Algernon, the rodent half of "Charlie and Algernon's starring duo, has made good use of his three-month layoff. In the new and slightly more elaborate edition of the show that opened at the Eisenhower Theater last night, little Al stillscampers down co-star P.J. Benjamin's arm, still wiggles his tail winningly, and still shows a flair for following a mouse-sized spotlight across the stage. (Or could it be the other way around?)
But Al has added at least one new routine to his repertory -- climbing onto Benjamin's shoe and ascending his pants leg. By the time the show gets to Broadway a few weeks hence, this mouse could be stiff competition forNadia Comaneci.
"Charlie and Algernon's" human participants have been busy, too since the show ended its spring engagement at the Terrace. The results of their work are less emphatically successful. In essence, they have the same showon their hands with the same considerable virtues and the same nagging weaknesses.
For those who missed it the firsttime around, this is the story of Algernon, an ordinary mouse, white in color, who is the first successful subject of aneurosurgical procedure for multiplying intelligence; and Charlie, a human being, IQ 66, who yearns to be normal and accepted -- which means smart (as even the dumb Charlie has concluded).
The exact nature of the operation that turns this pair into a man and mouse in a million is a trifle hazy -- something about "removing the damaged portion of the brainand replacing it with healthy tissue that has been chemically revitalized." It sounds like something developed by Prof.Irwin Corey in collaboration with Rex Morgan, MD. Nevertheless, Charlie follows Algernon onto the operating table, andis soon reading "War and Peace" overnight and studying eight languages simultaneously.
Despite considerable rewriting, Charlie's retarded phase is still the repository of the show's worst problems -- and they still have to do, disproportionately, with David Rogers' book. The doctors, while better motivated now, are still rather one-dimensionally ogre-ish. When informed that Charlie can't remember his parents, the more sinister of the medical men, Dr. Strauss, replies: "Very well, we may assume they're dead," which seems a bit precipitious as well as harsh. And the pre-genius Charlie remains far too given to ponderously ironic lines designed to prove there is wisdom in stupidity.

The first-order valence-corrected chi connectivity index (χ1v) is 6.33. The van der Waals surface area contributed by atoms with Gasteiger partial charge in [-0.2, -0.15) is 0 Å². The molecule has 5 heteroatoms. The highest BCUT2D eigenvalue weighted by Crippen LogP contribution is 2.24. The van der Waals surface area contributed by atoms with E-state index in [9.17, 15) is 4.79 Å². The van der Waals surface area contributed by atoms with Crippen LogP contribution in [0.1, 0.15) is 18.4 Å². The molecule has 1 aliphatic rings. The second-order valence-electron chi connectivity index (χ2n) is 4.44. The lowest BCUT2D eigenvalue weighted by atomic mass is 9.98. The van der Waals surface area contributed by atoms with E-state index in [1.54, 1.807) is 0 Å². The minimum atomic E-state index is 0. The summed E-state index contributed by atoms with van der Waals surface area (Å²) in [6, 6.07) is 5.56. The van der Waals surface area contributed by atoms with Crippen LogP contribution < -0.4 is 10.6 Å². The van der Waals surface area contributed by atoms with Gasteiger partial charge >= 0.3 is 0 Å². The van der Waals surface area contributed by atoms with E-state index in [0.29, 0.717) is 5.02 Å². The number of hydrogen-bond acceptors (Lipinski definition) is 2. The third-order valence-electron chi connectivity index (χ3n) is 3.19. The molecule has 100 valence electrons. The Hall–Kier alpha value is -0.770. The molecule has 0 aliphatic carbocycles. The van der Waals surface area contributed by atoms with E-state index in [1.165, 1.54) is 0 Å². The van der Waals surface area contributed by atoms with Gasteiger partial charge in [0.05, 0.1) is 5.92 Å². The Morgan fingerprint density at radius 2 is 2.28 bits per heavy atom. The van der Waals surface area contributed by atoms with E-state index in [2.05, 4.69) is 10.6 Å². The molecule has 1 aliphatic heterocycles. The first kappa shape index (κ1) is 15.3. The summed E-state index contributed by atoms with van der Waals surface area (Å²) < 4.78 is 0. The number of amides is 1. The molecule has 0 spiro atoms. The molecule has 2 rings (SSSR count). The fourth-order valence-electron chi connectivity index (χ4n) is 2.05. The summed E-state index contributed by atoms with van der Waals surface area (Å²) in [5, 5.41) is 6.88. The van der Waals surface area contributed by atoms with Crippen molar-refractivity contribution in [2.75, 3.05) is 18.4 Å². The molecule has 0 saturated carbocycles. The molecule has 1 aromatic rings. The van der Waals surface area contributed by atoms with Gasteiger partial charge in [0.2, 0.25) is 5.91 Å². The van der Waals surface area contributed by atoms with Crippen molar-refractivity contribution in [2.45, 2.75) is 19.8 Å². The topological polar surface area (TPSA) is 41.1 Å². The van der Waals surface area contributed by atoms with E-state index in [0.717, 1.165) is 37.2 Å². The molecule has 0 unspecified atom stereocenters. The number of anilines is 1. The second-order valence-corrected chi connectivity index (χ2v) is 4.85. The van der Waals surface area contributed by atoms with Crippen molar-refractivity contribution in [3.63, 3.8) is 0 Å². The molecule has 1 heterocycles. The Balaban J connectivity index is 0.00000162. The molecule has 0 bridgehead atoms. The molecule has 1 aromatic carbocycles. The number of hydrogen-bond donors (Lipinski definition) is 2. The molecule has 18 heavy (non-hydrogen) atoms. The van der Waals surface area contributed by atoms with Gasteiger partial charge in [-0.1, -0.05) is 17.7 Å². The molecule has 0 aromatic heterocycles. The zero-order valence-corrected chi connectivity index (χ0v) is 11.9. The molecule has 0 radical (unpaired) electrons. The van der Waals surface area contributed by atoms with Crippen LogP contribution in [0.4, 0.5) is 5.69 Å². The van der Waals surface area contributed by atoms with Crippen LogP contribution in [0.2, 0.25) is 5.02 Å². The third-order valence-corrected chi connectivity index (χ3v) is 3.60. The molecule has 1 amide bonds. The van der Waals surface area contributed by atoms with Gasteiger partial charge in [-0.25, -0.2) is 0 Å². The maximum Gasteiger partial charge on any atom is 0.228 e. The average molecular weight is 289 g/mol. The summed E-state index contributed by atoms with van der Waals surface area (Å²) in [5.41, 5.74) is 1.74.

Rogers has definitely cleaned up one previously murky area of the plot. Charlie'sbakery co-workers no longer turn against him inexplicably.Now we understand he has been an object of ridicule right along, which helps explain his enthusiasm for super-surgery.Still, "Charlie's dialogue and plotting are too often unacceptably dumb,ing are too often unacceptably dumb, even for science-fantasy, and its message -- it has one, all right -- -is too often dealt out in pontification. All in all, the book would be well-served by a shot of the same medicine administered to its two principal characters.
Yet when the show comes to life, it is with a bang -- and thanks to the same writer, who is the lyricist as well. "Reading," the song in which Charlie summarizes the plots of "Robinson Crusoe," "Dr. Jekyll and Mr. Hyde" and "War and Peace," is a truly stunning patter song of a kind that few musicals attempt any more (and Benjamin, a sensationally effective performer here,brings down the house with it). Not only is the number an accurate account of all three novels, but Rogers' lyrics chronicle Charlie's burgeoning genius as words like "epitome" and "evolve" creep gradually into his vocabulary.
The other knockout number is the title song, with its vaudeville intervals of mouse-related gags (like the one about the man whois on his way to a psychiatrists' convention and stops a mouse to ask for directions: "If you're talking to a mouse, you're halfway there," comes the reply) and its man-and-mouse dance. Otherwise, the score, like the show itself, is modest and highly agreeable.
The show may have lost a certain ephemeral something with the transfer to a larger theater, but its admirers can put their worst fears to rest. The producers have not felt the need to expand their 11-member cast, or hype the sound coming from their small orchestra, or install body microphones in the costumes, or hire a dog to play the mouse. "Charlie" is still a small musical that packs a solid punch.